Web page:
If you notice a toddler rocking back and forth, should you worry?

The grandma in this question has a 2-year-old toddler who rocks back and forth every time he sits down, and she is worried that there’s something wrong with him.

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Grandma’s Question:

My grandson, who is 2 years old, always rocks back and forth in every chair he sits in, no matter what he is doing, eating, watching TV, etc. What is this all about? Is he sick somehow, or is this normal for a toddler?


Toddler Rocking Back And Forth: When To Worry

When Rocking Can Be Considered Normal

Don’t worry too much about your son’s rocking; it is likely normal! Many children from six months on use rocking to soothe themselves.
When you think about it, what do most parents do when trying to soothe a baby? Rock them! Sometimes, while in the womb, they experience movements similar to that rocking motion. Some babies even rock and hit their heads rhythmically against their cribs!

Body rocking is one example of rhythmic movements – often a normal infant development phase. Other kinds of repeated movement are head banging, head rolling, and body rolling.

Usually, toddlers grow out of it between 18 months old to 5 years of age. It’s most common at nine months old, an age where nearly a whopping 60% of infants have some form of rhythmic movement.

If the body rocking lasts for less than 15 minutes at a time, doesn’t cause serious injuries, and doesn’t affect your child’s other daily activities, it is probably normal.

When Can Rocking Be a Problematic Behavior in Toddlers?

While rocking for self-soothing can still be normal at this age, the behavior might also indicate illness or developmental issues. Parents should worry if their child is still rocking back and forth by the time they turn five years old.

Sleep-related Rhythmic Movement Disorder

In sleep-related rhythmic movement disorder, rocking back and forth usually happens when babies get sleepy, right before falling asleep, and during sleep time. They sometimes act grumpy and irritable during the mornings or have a hard time getting a good night’s sleep.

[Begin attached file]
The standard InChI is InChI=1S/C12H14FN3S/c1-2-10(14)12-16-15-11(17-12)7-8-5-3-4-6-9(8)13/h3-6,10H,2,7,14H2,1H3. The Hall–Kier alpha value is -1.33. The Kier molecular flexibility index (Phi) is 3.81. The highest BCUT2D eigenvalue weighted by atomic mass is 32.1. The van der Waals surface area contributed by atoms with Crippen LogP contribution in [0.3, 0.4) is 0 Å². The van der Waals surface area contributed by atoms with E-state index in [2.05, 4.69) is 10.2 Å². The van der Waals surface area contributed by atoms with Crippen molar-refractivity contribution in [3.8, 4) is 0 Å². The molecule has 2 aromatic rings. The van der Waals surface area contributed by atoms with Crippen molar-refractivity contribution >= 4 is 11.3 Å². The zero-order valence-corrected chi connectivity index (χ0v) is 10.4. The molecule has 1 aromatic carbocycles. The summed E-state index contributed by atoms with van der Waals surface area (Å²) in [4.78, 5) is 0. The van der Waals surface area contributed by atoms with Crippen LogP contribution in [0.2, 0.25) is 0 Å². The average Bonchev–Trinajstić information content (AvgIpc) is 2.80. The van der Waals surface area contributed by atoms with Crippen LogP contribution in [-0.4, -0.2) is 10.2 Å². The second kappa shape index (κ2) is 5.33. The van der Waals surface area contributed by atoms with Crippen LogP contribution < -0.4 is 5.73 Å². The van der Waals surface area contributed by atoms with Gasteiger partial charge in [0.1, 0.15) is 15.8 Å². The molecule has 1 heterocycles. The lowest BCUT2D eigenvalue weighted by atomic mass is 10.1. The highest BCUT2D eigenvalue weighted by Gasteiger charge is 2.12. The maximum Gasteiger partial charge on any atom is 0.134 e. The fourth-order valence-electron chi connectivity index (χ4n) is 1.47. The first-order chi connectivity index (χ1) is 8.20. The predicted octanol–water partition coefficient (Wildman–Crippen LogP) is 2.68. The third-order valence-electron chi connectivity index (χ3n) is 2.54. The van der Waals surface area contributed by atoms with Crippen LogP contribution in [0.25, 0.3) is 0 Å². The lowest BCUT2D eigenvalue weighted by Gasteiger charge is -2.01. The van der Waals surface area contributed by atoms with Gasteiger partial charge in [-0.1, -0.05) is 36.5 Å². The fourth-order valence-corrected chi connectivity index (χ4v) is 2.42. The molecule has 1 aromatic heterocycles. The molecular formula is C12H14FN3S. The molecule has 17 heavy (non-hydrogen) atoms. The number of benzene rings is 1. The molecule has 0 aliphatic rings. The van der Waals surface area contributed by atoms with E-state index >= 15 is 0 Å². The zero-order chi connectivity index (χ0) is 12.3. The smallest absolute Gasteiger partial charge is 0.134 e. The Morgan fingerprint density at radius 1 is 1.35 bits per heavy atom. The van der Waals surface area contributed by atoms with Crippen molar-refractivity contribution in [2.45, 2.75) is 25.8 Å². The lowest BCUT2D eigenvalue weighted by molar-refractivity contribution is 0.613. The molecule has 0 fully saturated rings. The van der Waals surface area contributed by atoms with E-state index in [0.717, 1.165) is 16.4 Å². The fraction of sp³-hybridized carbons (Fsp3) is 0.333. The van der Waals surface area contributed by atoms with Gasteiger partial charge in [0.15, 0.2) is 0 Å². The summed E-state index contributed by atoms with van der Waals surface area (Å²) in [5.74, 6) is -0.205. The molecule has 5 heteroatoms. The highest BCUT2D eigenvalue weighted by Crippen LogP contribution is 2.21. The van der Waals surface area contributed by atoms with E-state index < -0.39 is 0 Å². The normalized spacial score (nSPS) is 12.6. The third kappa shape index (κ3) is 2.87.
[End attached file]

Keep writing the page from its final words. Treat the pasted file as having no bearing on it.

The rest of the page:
Here’s a baby who is self-soothing in in another unusual way – by hitting her head when trying to go to sleep. This article also brings up sleep-related rhythmic disorders, which is when the rocking, head banging, or similar is frequent and violent enough to disrupt the child’s sleep.

Developmental Delay

Consider some developmental delay if your toddler has been rocking back and forth so intensely that he seriously injures himself or is rocking all day (not just at night). A pediatrician should assess this situation.

In developmental delays, children take a little longer to develop their physical, social, or language skills. While developmental delay may be related to other conditions, including being born premature, it may have no known cause.

You’ll find toddler development milestones here.

Autism Spectrum Disorder

Autistic children sometimes rock or make other repetitive motions. Most children with autism have abnormalities in movement. There is no specific age where this starts to happen, though.

Other probable signs of autism for his age are repetitive or restrictive behaviors – repeating words again and again, lining up toys and objects, and getting attached to certain routines.

But, if your grandson responds normally, makes eye contact, and tries to communicate, there is probably nothing to worry about as of now. If you have other concerns about his responsiveness or development, then by all means, check with his doctor.

You can read this guide about early autism signs and symptoms.

I want to show you a video that includes clear examples of how Autistic children may behave compared to children that do not have ASD. The children in this video are older, but I still think the comparisons are valuable to watch as they clearly show rocking and other repetitive behaviors that may be related to autism.

5 Signs You DO NOT Have Autism

Rocking Caused by Pain

Of course, if your grandson appears to be ill, the rocking could be to mitigate pain. A doctor should see him in this case.

But from how you describe his behavior – rocking when in a chair while watching TV, eating, etc. – I suspect he has associated eating, TV, etc., as comfortable, soothing activities when in a chair, and rocking just adds to his comfort.

How To Act As A Parent When A Child Is Rocking Back And Forth

The first thing to do as a parent is to try to determine why your toddler is rocking. Don’t hesitate to contact a pediatrician to rule out health-related or developmental reasons.

When your toddler starts rocking, don’t try to stop the behavior by verbal or physical corrections, as you may end up reinforcing the rocking rather than the opposite by the attention you give to it!

For young children, including toddlers, distraction is an excellent way to deal with unwanted behaviors. Just ignore the rocking or positively grab your child’s attention by talking, playing, or singing together.

Sometimes, children rock back and forth because they are understimulated and bored. However, since your grandson is rocking while looking like he’s doing enjoyable things, this is probably not the case for him.

He is a lucky wee boy to have a concerned Grandma; enjoy your time with him.


Research Reference

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